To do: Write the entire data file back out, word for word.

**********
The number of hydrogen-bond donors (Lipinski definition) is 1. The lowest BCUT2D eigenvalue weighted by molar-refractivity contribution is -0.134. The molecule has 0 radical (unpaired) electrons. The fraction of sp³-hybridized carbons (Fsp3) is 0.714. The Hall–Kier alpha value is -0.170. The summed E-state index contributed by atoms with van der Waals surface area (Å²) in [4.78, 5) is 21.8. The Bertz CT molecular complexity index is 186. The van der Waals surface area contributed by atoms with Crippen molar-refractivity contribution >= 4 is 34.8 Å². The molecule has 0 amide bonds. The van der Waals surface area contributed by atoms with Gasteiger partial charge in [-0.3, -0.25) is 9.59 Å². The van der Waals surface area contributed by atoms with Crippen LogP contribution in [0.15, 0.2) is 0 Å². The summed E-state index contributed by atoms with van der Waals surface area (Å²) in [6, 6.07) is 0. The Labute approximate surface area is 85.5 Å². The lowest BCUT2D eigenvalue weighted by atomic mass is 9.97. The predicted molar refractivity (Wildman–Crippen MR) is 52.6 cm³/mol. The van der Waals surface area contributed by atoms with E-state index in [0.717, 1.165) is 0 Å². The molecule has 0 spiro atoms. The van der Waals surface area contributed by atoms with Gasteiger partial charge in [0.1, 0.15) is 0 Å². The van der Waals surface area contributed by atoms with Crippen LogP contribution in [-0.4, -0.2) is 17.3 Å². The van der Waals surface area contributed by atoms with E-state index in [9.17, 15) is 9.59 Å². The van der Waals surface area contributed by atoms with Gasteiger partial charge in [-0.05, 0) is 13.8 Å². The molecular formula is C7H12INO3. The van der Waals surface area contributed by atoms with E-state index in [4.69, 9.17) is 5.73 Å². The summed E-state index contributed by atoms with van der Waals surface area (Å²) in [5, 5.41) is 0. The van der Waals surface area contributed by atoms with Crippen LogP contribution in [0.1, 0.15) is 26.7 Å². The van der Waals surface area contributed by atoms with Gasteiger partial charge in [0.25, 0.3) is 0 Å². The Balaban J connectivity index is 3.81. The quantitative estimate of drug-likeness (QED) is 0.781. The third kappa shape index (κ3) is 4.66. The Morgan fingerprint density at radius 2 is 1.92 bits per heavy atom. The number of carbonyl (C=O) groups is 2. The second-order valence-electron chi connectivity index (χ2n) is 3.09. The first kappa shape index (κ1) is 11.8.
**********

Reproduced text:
The number of hydrogen-bond donors (Lipinski definition) is 1. The lowest BCUT2D eigenvalue weighted by molar-refractivity contribution is -0.134. The molecule has 0 radical (unpaired) electrons. The fraction of sp³-hybridized carbons (Fsp3) is 0.714. The Hall–Kier alpha value is -0.170. The summed E-state index contributed by atoms with van der Waals surface area (Å²) in [4.78, 5) is 21.8. The Bertz CT molecular complexity index is 186. The van der Waals surface area contributed by atoms with Crippen molar-refractivity contribution >= 4 is 34.8 Å². The molecule has 0 amide bonds. The van der Waals surface area contributed by atoms with Gasteiger partial charge in [-0.3, -0.25) is 9.59 Å². The van der Waals surface area contributed by atoms with Crippen LogP contribution in [0.15, 0.2) is 0 Å². The summed E-state index contributed by atoms with van der Waals surface area (Å²) in [6, 6.07) is 0. The Labute approximate surface area is 85.5 Å². The lowest BCUT2D eigenvalue weighted by atomic mass is 9.97. The predicted molar refractivity (Wildman–Crippen MR) is 52.6 cm³/mol. The van der Waals surface area contributed by atoms with E-state index in [0.717, 1.165) is 0 Å². The molecule has 0 spiro atoms. The van der Waals surface area contributed by atoms with Gasteiger partial charge in [0.1, 0.15) is 0 Å². The van der Waals surface area contributed by atoms with Crippen LogP contribution in [-0.4, -0.2) is 17.3 Å². The van der Waals surface area contributed by atoms with E-state index in [9.17, 15) is 9.59 Å². The van der Waals surface area contributed by atoms with Gasteiger partial charge in [-0.05, 0) is 13.8 Å². The molecular formula is C7H12INO3. The van der Waals surface area contributed by atoms with E-state index in [4.69, 9.17) is 5.73 Å². The summed E-state index contributed by atoms with van der Waals surface area (Å²) in [5, 5.41) is 0. The van der Waals surface area contributed by atoms with Crippen LogP contribution in [0.1, 0.15) is 26.7 Å². The van der Waals surface area contributed by atoms with Gasteiger partial charge in [0.25, 0.3) is 0 Å². The Balaban J connectivity index is 3.81. The quantitative estimate of drug-likeness (QED) is 0.781. The third kappa shape index (κ3) is 4.66. The Morgan fingerprint density at radius 2 is 1.92 bits per heavy atom. The number of carbonyl (C=O) groups is 2. The second-order valence-electron chi connectivity index (χ2n) is 3.09. The first kappa shape index (κ1) is 11.8.